enter immediately. Also in August, it bumped up the cash awarded for college to
    $70,000 from $50,000. Such incentives, Pentagon officials and others say, often
    appeal to potential recruits from less wealthy families. The Army has
    traditionally used cash bonuses to nudge up enlistments in peacetime.

    Some military officials and outside analysts say a sustained decline in black
    enlistment could disrupt how the Pentagon staffs its operations.

    Black recruits have historically been overrepresented in "behind-the-line"
    support roles. Indeed, Pentagon statistics from fiscal 2003 show that 67% of
    all black soldiers were in combat service or support units. At the time that
    the Iraq war began, only 16% of black soldiers were in combat arms units. This
    gravitation toward support roles reflects what some potential black enlistees
    hope to receive from a career in the Army: stable employment with good benefits
    and the ability to develop skills that can be easily transferred to the
    civilian sector. Front-line positions, such as those in the infantry, don't
    provide much in the way of marketable job skills.

    But the war in Iraq has turned such distinctions on their head. Almost from the
    outset, enemy fighters concentrated their attacks on rear-guard soldiers, and
    soldiers in support functions make up many of the more than 1,000 Americans
    that have been killed there. "There's really no front line/rear echelon any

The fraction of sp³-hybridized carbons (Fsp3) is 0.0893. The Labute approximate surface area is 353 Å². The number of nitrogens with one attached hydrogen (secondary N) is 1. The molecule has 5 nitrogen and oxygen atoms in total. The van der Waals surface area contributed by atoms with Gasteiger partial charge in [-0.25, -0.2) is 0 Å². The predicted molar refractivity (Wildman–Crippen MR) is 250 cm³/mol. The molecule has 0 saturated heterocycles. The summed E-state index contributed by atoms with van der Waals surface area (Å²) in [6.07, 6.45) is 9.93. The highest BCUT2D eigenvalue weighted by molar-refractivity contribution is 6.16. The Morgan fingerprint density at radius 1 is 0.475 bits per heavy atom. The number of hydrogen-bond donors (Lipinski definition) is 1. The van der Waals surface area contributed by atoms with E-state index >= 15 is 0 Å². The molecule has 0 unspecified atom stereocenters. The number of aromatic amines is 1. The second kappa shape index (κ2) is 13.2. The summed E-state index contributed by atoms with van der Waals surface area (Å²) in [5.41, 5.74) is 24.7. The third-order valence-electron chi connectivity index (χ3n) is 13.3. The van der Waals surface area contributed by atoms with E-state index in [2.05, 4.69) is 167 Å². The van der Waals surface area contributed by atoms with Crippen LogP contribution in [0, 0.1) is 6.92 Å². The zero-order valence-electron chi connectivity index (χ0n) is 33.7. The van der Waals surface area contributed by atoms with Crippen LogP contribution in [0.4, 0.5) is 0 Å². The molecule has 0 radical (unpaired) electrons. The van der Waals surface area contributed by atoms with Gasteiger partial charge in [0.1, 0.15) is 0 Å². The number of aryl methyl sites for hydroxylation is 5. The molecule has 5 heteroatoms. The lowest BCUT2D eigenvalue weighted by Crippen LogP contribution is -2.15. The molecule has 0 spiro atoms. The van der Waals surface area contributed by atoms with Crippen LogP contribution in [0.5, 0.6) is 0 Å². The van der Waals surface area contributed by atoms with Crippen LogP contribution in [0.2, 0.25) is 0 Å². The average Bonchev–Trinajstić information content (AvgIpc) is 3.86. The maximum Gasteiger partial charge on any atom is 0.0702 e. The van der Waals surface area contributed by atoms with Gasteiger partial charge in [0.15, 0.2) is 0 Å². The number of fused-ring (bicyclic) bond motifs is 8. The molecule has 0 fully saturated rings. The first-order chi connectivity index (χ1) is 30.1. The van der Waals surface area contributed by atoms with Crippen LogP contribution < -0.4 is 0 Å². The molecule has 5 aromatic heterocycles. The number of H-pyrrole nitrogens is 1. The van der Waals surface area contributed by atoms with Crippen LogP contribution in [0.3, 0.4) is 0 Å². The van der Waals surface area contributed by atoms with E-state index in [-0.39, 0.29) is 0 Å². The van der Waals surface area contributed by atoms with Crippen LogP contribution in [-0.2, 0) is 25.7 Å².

more," says Charlie Moskos, a Northwestern University sociologist who
    specializes in military organizations. "Obviously, the war is one major factor"
    in the sharp decline in black recruitment, he says.

    In a recent discussion with reporters, Gen. Rochelle of the Army's recruiting
    command says that while a variety of conditions have an effect on enlistment --
    such as the economy -- combat also can have a powerful influence on overall
    induction rates. "Obviously, there's a war going on and, for some of our
    prospects, that is a drawback and it will deter them," he says.

    If the trend toward a lower share of black recruits continues, however, its
    effect could be wide-ranging. Black recruits generally deviate from their white
    counterparts by re-enlisting in greater numbers after their initial tour of
    duty is over. Though unable to provide current statistics, an Army spokesman
    says that early-career black soldiers routinely re-enlist at a higher rate than
    their white counterparts. In 1998, the re-enlistment rate for black male
    specialists was 82%; the corresponding rate for white specialists was 74%. One
    of the primary benefits of a volunteer force as opposed to a draft is that
    increased incentives encourage recruits to stick with the Army and make it a
    career.

    Northwestern's Mr. Moskos says one of the main reasons that black recruits
    stick with the Army is the perception that African-Americans have of it as a
    relatively color-blind institution that allows minorities opportunities for